I'm bemused at how they left some f-bombs in place, but masked others, like the "Sure ain't fucking for no kicks" line in Adore got masked. But during IT, "fucking on your mind" was clearly audible. And I don't know what was going on during Sheila's rap on It's Gonna Be A Beautiful Night... Maybe my connection was just buffering. lol



I noticed that too - sounded like random bits of the rap were reversed, like they were garbling something, but I don't remember there being any bad language or anything controversial in there. Hopefully the remastered album version won't be like that.

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Reply #17 posted 07/31/20 6:52am

Militant

avatar

moderator

Romeoblu said:

Edance said:

I was thinking the same thing. In several songs I heard little details that I had not heard before. And I've listened to this album hundreds of times since march 1987.

I streamed Adore later from Qobuz to the same speakers and I definitely think the Radio 6 version sounded better. It sounded fuller, not as thin, more like the vinyl version. Maybe they just did something there end.


BBC have world class, in-house, purpose built hardware including compressors and EQ and pretty much everything you can think of. Big, chunky, hardware units.

I used to work there - and my former band at one time got a lot of play on BBC Radio 1 (and still to this day on BBC Asian Network). Everything sounds better through their systems.


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Reply #18 posted 07/31/20 3:16pm

TrcikyChristop
her

mattj said:

Mary Anne Hobbs celebrates Prince’s critically acclaimed album Sign o’ the Times, 33 1/3 years after it was first

Our 33 1/3 celebrations explore iconic albums when they turn 33 and 1/3 years old, which also happens to be the speed that vinyl albums are played at. Sign O’ The Times was released on the 30th March 1987 by Paisley Park Records and Warner Bros. It followed Parade, Prince’s final recording with The Revolution, and the commercial breakthroughs, 1999 (released in 1982) and Purple Rain (1984). Rolling Stone described it as ‘tough and inventive and exuberantly experimental’ while the New York Times said that ‘virtually all by himself’ Prince was ‘more versatile, more eclectic than ever.’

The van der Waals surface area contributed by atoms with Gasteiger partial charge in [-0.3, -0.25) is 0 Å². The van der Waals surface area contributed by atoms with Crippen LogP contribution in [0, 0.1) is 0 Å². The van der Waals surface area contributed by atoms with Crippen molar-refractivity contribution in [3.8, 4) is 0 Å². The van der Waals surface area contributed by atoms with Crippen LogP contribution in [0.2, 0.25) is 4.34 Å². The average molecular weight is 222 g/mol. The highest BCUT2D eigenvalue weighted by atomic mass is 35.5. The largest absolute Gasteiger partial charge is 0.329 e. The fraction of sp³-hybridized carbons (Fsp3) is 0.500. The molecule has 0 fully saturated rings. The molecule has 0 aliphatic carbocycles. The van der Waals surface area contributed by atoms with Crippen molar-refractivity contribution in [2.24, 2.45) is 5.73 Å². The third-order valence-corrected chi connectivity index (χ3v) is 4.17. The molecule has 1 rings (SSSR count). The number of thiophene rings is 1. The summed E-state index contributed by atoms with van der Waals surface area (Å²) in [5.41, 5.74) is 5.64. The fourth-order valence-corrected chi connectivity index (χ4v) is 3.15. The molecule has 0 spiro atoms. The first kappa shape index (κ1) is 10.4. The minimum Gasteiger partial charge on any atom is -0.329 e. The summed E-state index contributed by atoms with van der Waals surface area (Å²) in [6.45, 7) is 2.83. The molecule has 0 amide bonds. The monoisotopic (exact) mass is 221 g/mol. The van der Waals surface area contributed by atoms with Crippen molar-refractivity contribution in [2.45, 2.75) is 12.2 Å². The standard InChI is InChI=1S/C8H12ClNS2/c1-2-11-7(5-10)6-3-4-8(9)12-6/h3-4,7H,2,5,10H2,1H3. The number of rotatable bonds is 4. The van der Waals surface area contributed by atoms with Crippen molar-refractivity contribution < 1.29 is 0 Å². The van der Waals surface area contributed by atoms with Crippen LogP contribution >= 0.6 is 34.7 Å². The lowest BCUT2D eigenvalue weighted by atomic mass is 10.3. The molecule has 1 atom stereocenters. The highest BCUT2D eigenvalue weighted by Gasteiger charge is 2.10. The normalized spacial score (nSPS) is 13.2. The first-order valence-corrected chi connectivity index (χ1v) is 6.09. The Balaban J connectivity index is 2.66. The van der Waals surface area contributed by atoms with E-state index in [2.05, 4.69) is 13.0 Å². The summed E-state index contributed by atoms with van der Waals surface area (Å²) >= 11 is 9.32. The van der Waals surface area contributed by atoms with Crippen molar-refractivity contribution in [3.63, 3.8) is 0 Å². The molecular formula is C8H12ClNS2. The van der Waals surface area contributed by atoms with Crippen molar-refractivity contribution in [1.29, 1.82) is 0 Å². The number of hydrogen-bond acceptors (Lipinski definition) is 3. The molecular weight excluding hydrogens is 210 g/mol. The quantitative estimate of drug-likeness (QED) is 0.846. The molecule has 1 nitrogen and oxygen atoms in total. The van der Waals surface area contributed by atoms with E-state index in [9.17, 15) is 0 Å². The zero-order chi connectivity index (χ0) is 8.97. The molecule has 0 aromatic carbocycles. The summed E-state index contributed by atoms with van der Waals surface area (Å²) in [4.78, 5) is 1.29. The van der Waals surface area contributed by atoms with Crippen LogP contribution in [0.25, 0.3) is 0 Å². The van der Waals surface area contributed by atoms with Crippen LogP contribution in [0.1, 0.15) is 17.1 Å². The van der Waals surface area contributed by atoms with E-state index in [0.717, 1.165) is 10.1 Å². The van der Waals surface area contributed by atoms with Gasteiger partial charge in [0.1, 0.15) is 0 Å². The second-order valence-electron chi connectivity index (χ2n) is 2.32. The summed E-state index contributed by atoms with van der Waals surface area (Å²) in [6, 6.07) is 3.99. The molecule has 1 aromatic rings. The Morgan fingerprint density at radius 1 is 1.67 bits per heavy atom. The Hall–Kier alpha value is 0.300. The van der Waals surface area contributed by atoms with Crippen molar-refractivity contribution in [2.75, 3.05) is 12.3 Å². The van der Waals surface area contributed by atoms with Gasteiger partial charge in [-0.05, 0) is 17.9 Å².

Across the show we’ll hear from Susan Rogers, who was right at the heart of the album's creation, and Duane Tudah, senior researcher for the Prince Estate Archives, who knows many of the stories from behind the scenes. We will reflect on the incredible influence of the record across all four sides of the vinyl which embraces funk, pop, rock, gospel, dance music, slow jams and more and hear from some of the musicians who’ve been inspired by Prince.

In part shaped by the reception to his previous two projects, 1986’s Parade and the film Under The Cherry Moon, the stories surrounding Sign O The Times include smashed guitars, the dissolution of The Revolution, record label battles and happy accidents in the studio with engineer Susan Rogers.

Show less

I'm wondering why that glitch at the very beginning of "Strange Relationship" wasn't fixed. Maybe that's more to do with the mix rather than the remaster?

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Reply #19 posted 08/02/20 4:32am

tecstar

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The drums in Slow Love sound reallly good
"Lisa, i'm gonna give u the brush, and u're gonna paint the side of the train..."
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Reply #20 posted 08/02/20 4:38am

fearnleyp

Nasalhair said:



GirlBrother said:


I'm bemused at how they left some f-bombs in place, but masked others, like the "Sure ain't fucking for no kicks" line in Adore got masked. But during IT, "fucking on your mind" was clearly audible. And I don't know what was going on during Sheila's rap on It's Gonna Be A Beautiful Night... Maybe my connection was just buffering. lol



I noticed that too - sounded like random bits of the rap were reversed, like they were garbling something, but I don't remember there being any bad language or anything controversial in there. Hopefully the remastered album version won't be like that.



I think Prince has the audience chanting “Can’t nobody.... fuck with us” in the background of Sheilas rap... so I presume that’s what’s being masked rather than Sheilas words (which are the poem, “The Table and The Chair” by Edward Lear - and I don’t think he used any profanities!).